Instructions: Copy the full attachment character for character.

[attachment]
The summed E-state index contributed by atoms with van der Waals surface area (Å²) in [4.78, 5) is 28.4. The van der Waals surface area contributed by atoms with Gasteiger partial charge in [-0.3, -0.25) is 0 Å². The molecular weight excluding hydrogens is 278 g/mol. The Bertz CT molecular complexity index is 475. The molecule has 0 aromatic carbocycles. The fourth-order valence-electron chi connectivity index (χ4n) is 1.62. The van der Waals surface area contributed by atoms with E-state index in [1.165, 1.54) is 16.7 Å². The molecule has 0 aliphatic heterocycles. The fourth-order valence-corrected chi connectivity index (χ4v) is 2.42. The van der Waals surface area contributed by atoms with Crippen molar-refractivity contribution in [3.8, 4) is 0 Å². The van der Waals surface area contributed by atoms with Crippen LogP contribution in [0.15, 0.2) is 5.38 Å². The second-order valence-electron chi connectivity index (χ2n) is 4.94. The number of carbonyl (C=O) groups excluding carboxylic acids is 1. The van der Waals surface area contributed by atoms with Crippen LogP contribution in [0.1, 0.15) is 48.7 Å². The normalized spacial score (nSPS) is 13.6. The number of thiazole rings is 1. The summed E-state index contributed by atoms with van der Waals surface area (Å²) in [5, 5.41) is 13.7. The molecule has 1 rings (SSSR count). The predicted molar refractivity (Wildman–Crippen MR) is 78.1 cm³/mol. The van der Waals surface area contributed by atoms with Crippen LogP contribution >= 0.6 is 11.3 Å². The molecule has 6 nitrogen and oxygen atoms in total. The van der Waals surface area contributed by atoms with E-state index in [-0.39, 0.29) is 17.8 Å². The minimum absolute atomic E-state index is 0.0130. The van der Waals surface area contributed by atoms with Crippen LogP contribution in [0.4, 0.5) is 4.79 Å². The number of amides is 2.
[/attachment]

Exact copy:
The summed E-state index contributed by atoms with van der Waals surface area (Å²) in [4.78, 5) is 28.4. The van der Waals surface area contributed by atoms with Gasteiger partial charge in [-0.3, -0.25) is 0 Å². The molecular weight excluding hydrogens is 278 g/mol. The Bertz CT molecular complexity index is 475. The molecule has 0 aromatic carbocycles. The fourth-order valence-electron chi connectivity index (χ4n) is 1.62. The van der Waals surface area contributed by atoms with E-state index in [1.165, 1.54) is 16.7 Å². The molecule has 0 aliphatic heterocycles. The fourth-order valence-corrected chi connectivity index (χ4v) is 2.42. The van der Waals surface area contributed by atoms with Crippen molar-refractivity contribution in [3.8, 4) is 0 Å². The van der Waals surface area contributed by atoms with Crippen LogP contribution in [0.15, 0.2) is 5.38 Å². The second-order valence-electron chi connectivity index (χ2n) is 4.94. The number of carbonyl (C=O) groups excluding carboxylic acids is 1. The van der Waals surface area contributed by atoms with Crippen LogP contribution in [0.1, 0.15) is 48.7 Å². The normalized spacial score (nSPS) is 13.6. The number of thiazole rings is 1. The summed E-state index contributed by atoms with van der Waals surface area (Å²) in [5, 5.41) is 13.7. The molecule has 1 rings (SSSR count). The predicted molar refractivity (Wildman–Crippen MR) is 78.1 cm³/mol. The van der Waals surface area contributed by atoms with Crippen LogP contribution >= 0.6 is 11.3 Å². The molecule has 6 nitrogen and oxygen atoms in total. The van der Waals surface area contributed by atoms with E-state index in [-0.39, 0.29) is 17.8 Å². The minimum absolute atomic E-state index is 0.0130. The van der Waals surface area contributed by atoms with Crippen LogP contribution in [0.4, 0.5) is 4.79 Å². The number of amides is 2.